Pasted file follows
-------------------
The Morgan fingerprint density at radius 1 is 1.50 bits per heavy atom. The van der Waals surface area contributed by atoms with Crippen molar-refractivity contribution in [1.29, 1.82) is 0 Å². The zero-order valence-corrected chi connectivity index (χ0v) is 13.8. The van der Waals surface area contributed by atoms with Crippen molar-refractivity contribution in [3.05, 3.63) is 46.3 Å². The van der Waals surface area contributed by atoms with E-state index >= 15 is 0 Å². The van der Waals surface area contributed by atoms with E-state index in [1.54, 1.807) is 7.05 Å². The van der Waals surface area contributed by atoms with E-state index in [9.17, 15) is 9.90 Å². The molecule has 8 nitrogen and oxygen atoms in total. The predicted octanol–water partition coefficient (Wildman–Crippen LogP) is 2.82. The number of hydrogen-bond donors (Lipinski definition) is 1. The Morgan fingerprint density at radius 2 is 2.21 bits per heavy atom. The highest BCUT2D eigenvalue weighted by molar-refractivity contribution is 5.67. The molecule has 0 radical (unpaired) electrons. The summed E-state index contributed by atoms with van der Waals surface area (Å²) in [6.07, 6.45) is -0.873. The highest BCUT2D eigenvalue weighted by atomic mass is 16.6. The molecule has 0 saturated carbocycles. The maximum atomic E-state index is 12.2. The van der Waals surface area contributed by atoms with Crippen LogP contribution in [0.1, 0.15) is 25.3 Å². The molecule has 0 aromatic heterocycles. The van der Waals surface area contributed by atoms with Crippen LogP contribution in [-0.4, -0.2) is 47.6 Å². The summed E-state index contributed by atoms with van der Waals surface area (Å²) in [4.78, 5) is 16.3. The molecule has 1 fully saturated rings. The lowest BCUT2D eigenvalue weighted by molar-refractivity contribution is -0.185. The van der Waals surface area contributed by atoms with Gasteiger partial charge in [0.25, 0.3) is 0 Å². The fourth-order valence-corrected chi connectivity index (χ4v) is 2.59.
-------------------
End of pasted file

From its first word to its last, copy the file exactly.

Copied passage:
The Morgan fingerprint density at radius 1 is 1.50 bits per heavy atom. The van der Waals surface area contributed by atoms with Crippen molar-refractivity contribution in [1.29, 1.82) is 0 Å². The zero-order valence-corrected chi connectivity index (χ0v) is 13.8. The van der Waals surface area contributed by atoms with Crippen molar-refractivity contribution in [3.05, 3.63) is 46.3 Å². The van der Waals surface area contributed by atoms with E-state index >= 15 is 0 Å². The van der Waals surface area contributed by atoms with E-state index in [1.54, 1.807) is 7.05 Å². The van der Waals surface area contributed by atoms with E-state index in [9.17, 15) is 9.90 Å². The molecule has 8 nitrogen and oxygen atoms in total. The predicted octanol–water partition coefficient (Wildman–Crippen LogP) is 2.82. The number of hydrogen-bond donors (Lipinski definition) is 1. The Morgan fingerprint density at radius 2 is 2.21 bits per heavy atom. The highest BCUT2D eigenvalue weighted by molar-refractivity contribution is 5.67. The molecule has 0 radical (unpaired) electrons. The summed E-state index contributed by atoms with van der Waals surface area (Å²) in [6.07, 6.45) is -0.873. The highest BCUT2D eigenvalue weighted by atomic mass is 16.6. The molecule has 0 saturated carbocycles. The maximum atomic E-state index is 12.2. The van der Waals surface area contributed by atoms with Crippen LogP contribution in [0.1, 0.15) is 25.3 Å². The molecule has 0 aromatic heterocycles. The van der Waals surface area contributed by atoms with Crippen LogP contribution in [-0.4, -0.2) is 47.6 Å². The summed E-state index contributed by atoms with van der Waals surface area (Å²) in [4.78, 5) is 16.3. The molecule has 1 fully saturated rings. The lowest BCUT2D eigenvalue weighted by molar-refractivity contribution is -0.185. The van der Waals surface area contributed by atoms with Gasteiger partial charge in [0.25, 0.3) is 0 Å². The fourth-order valence-corrected chi connectivity index (χ4v) is 2.59.